The prognosis of ischemia is generally poor. Regardless of where it is located in the body, it severely impairs quality of life or, in severe cases, threatens life. The person concerned suffers from various complaints, which have an increasing character. If left untreated, the premature death of the affected person is to be expected, since there is a risk of a heart attack.
Depending on the location of the reduced blood circulation, medical care can lead to lifelong impairments or a life-threatening situation. For a favorable prognosis, an early and comprehensive medical examination is necessary. The longer treatment is delayed, the greater the likelihood of complications or permanent impairment. In addition to metabolic disorders, there is a risk of damage to the brain. Irreparable tissue damage occurs, which in severe cases leads to functional disorders in addition to organ disorders.
In the event of acute ischemia, immediate action is necessary to ensure the survival of the affected person. Lifelong impairments and a reduced quality of life are to be expected because of the after-effects. Overall performance is reduced and there may be limitations in movement or coordination. Everyday life has to be restructured, since the fulfillment of usual tasks can usually no longer be adequately guaranteed after the incident.
Ischemia can generally be prevented with measures that keep the cardiovascular system healthy: with exercise, good nutrition with a special focus on healthy fats and not smoking. Careful anticoagulation should be ensured in patients with pre-existing conditions such as cardiac arrhythmias that predispose to vascular occlusion, and in patients who are bedridden after surgery. In addition, extremities may only be tied off in an absolute emergency, because amputation of the affected body part may become necessary after prolonged ischemia.
After treatment by the doctor treating you, it is particularly important in the case of ischemia to ensure a healthy and balanced lifestyle. Avoiding alcohol and nicotine (in any form) is essential here. You should also keep an eye on your cholesterol levels. Cholesterol levels that are too high can lead to further complications in the vascular system. Disturbances in the lipid metabolism must be avoided at all costs.
Body weight should also be taken into account; Being overweight can lead to other problems that the patient should definitely avoid. Sport and sufficient exercise such as walking, jogging, team sports or cycling are supportive and in any case health-promoting. Continuous monitoring for high blood pressure and diabetes is also recommended.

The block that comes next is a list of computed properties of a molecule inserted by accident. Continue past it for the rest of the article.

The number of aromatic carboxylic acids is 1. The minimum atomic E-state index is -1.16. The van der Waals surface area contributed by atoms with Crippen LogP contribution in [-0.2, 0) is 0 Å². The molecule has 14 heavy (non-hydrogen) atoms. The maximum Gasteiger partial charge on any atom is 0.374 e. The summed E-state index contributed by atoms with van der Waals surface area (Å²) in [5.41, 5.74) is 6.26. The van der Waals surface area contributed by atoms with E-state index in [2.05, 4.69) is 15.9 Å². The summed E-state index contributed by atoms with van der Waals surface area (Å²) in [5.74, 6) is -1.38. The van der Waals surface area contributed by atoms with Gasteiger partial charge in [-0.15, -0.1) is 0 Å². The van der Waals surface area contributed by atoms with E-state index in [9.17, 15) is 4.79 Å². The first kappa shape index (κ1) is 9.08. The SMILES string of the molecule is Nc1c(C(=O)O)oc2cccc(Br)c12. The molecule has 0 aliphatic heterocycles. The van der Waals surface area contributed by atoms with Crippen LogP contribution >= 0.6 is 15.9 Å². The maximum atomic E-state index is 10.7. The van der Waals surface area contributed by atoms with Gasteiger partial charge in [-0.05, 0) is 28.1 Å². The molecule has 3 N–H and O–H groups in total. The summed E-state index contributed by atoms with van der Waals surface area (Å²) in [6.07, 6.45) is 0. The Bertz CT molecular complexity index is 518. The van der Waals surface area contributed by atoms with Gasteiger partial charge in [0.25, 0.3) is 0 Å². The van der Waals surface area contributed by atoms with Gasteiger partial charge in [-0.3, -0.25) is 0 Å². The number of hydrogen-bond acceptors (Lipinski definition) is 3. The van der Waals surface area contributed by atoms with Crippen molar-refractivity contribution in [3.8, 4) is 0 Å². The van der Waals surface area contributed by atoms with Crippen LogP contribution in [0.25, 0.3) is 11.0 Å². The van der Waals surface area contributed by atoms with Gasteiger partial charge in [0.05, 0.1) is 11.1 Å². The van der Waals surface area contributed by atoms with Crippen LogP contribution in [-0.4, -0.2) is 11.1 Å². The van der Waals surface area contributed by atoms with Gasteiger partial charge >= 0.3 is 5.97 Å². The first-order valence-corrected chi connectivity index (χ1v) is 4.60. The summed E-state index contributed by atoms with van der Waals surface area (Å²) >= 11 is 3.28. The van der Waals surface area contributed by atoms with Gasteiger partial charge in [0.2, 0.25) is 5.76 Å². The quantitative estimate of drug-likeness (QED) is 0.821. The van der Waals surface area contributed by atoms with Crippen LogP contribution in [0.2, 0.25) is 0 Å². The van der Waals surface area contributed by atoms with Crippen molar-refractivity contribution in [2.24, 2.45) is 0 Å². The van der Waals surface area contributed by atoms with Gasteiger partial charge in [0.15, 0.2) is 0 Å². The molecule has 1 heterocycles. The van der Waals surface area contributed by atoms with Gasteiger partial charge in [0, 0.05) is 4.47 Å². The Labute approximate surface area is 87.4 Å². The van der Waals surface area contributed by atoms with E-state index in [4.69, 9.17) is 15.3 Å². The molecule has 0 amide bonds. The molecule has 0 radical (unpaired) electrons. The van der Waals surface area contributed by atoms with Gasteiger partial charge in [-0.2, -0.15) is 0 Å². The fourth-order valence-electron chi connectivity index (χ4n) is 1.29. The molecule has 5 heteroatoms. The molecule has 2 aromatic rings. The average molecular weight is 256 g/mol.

A balanced diet with plenty of fiber is also beneficial in follow-up care for ischemia. Dietary fibers not only lower cholesterol levels, but also ensure healthy bowel movements. Vitamins help prevent further vascular diseases. Vitamins E and C are particularly important here. Carotenoids can also have a positive effect.
The patient should avoid eating high-fat or fried foods. Hydrogenated fats should be removed from the diet. The “stress” factor also plays an important role in the aftercare of ischemia. In the professional and private environment, this should be minimized as much as possible.
You can do that yourself
Individuals affected by ischemia should seek medical attention. In order to be able to determine suitable self-help measures, the causative disease must first be determined. That is why immediate medical evaluation is the most important measure that an affected person can take.
Mild ischemia can be cured relatively quickly with medication and rest. Even after an operation, bed rest and rest apply to those affected. If the pain persists, it is best to inform the doctor. In consultation with the doctor, natural remedies such as St. John’s wort or belladonna can be used to reduce the symptoms. Massages, acupuncture and other alternative treatment methods are also permitted with the consent of the doctor.
After the disease has been cured, the lifestyle must be changed. Above all, measures that strengthen the cardiovascular system are important, such as exercise, a healthy and balanced diet and avoiding stimulants such as alcohol and nicotine. Ischemia patients should also avoid stress and ensure a restful night’s sleep. At the same time, regular check-ups in the hospital are indicated because, depending on the underlying disease, ischemia can always occur.